Getting to grips with body condition

Beef Central Genetics editor Alastair Rayner, 19/07/2022

Is it possible to select cows for body condition?  This is a question that has been posed over many years as cattle breeders and researchers have explored measures of condition as well as ways to identify and select cows that offer an advantage in breeding systems.

At an industry field day earlier this year hosted by Wirruna Poll Herefords & Rennylea Angus, Dr Matt Wolcott from the Animal Genetics and Breeding Unit in Armidale told participants that this was an area of research “that we have been beating our head against for a long time.”

Dr Matt Wolcott

Dr Wolcott was certainly not saying that progress hasn’t been made. As a key focus of industry research, much has been learnt about cow condition and relationships with bodyweight and feed intake.

It is important to consider firstly what is meant by ‘cow condition’. In his opening remarks, Dr Wolcott described cow body composition as “the ability of wet females to maintain themselves through the annual production cycle.”

One of the greatest challenges in identifying and selecting cows that are more efficient in maintaining their body composition is measuring the production of cows throughout the year.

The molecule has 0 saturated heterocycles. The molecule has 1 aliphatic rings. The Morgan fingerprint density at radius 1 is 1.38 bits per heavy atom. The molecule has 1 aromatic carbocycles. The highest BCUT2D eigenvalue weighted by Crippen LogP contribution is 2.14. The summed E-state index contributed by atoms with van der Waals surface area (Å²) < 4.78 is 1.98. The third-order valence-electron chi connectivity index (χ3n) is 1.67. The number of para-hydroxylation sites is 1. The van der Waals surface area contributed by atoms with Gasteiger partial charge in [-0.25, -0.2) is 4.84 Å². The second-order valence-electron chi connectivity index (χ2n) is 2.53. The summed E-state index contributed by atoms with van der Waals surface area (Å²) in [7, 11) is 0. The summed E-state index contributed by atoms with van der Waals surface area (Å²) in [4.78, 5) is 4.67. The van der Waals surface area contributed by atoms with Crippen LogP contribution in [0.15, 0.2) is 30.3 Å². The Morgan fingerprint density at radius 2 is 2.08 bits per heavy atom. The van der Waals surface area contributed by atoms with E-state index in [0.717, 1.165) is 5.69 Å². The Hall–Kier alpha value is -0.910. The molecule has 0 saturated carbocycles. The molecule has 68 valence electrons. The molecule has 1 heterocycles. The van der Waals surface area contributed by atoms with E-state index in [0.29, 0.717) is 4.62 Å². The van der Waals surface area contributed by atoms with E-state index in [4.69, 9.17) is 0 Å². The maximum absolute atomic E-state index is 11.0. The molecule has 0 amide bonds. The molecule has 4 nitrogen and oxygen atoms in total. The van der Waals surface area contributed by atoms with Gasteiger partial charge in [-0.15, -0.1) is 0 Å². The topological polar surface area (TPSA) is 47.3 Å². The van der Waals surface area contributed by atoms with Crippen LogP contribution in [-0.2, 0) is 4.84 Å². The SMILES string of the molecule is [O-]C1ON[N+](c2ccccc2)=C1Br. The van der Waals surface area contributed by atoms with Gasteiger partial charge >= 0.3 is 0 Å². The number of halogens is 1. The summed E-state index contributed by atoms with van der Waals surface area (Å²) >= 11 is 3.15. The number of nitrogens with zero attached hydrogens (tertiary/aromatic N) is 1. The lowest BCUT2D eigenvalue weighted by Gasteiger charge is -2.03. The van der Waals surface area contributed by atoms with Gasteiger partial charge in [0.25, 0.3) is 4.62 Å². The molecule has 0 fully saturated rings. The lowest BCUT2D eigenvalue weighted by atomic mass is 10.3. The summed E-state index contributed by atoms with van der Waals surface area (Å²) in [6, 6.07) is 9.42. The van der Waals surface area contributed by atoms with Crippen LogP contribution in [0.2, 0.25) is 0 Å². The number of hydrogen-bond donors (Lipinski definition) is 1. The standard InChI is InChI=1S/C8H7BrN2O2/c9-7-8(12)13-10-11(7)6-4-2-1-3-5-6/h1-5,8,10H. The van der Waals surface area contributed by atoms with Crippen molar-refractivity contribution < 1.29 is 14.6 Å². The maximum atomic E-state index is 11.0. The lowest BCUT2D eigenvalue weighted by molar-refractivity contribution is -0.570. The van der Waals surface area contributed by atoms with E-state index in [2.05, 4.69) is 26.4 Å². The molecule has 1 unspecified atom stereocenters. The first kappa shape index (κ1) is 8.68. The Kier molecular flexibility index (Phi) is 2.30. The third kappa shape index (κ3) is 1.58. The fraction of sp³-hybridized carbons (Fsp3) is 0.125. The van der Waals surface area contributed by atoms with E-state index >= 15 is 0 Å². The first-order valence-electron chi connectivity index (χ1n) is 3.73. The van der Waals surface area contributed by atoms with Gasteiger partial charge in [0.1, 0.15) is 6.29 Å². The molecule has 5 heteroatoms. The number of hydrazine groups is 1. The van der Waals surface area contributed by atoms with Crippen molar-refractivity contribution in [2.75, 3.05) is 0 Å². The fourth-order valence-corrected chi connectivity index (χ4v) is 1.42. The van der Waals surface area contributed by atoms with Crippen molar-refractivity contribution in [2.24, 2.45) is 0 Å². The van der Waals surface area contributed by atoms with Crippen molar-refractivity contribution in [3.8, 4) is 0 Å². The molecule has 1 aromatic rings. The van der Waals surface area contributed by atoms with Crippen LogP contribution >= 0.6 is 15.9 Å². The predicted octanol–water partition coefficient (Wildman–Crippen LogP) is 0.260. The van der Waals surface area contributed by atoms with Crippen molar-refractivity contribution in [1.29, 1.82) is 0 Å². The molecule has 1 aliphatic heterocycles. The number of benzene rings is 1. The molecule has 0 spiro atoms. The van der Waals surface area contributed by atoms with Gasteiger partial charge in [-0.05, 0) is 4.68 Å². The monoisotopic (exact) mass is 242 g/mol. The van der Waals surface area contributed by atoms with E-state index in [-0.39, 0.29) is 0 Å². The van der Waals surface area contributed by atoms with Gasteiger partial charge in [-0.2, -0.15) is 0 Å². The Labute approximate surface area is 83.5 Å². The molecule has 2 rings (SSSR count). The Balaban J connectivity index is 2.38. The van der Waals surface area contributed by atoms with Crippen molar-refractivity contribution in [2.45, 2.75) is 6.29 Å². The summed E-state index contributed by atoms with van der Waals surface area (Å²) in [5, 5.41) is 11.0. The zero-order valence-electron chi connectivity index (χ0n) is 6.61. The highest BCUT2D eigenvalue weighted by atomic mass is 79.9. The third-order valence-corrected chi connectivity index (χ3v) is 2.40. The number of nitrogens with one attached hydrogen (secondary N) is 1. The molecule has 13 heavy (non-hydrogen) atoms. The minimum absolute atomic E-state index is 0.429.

As a trait, research has shown heritability of body condition is low (0.1 – 0.2). While heritability may be low, Dr Wolcott highlighted that this does not mean that genetic selection for the trait is not possible. Selection can still be made, however much of this relies on identifying the variation that is present in those traits.

In the case of selection for body condition as a trait, producers need to focus on collecting data that is reflective of the trait, rather than relying solely on liveweight. While liveweight is a valuable data source, producers should also see to record the variation in condition scores within the herd at set points during the year.

Angus Australia has established Research Breeding Values for Body Condition. These condition scores are collected by seedstock breeders when lactating cows have had their calves weaned. In his presentation earlier this year, Matt Wolcott highlighted this work as well as the recommendation that more research was needed to understand how selection for body condition would impact other traits.

He highlighted data collection as part of new, ongoing research to make selection for body condition that has a focus on specific parameters for cow condition, recording data on wet first calf cows at their second mating.

At this time these cows tend to be at their lowest condition of their lives, coinciding with a time of greatest impact on productivity. This research focusses on data collection of multiple factors, including liveweight, hip height, scanned fat depth and scanned EMA.

Source: Improving Cow Productivity By Selection – Dr M Wolcott AGBU

The work presented by Dr Wolcott this year identifies a significant improvement in the heritability of cow condition when these multiple traits are recorded.

This information can feed directly into the relationships with other traits, which in turn will enhance the value of BreedPlan data for producers.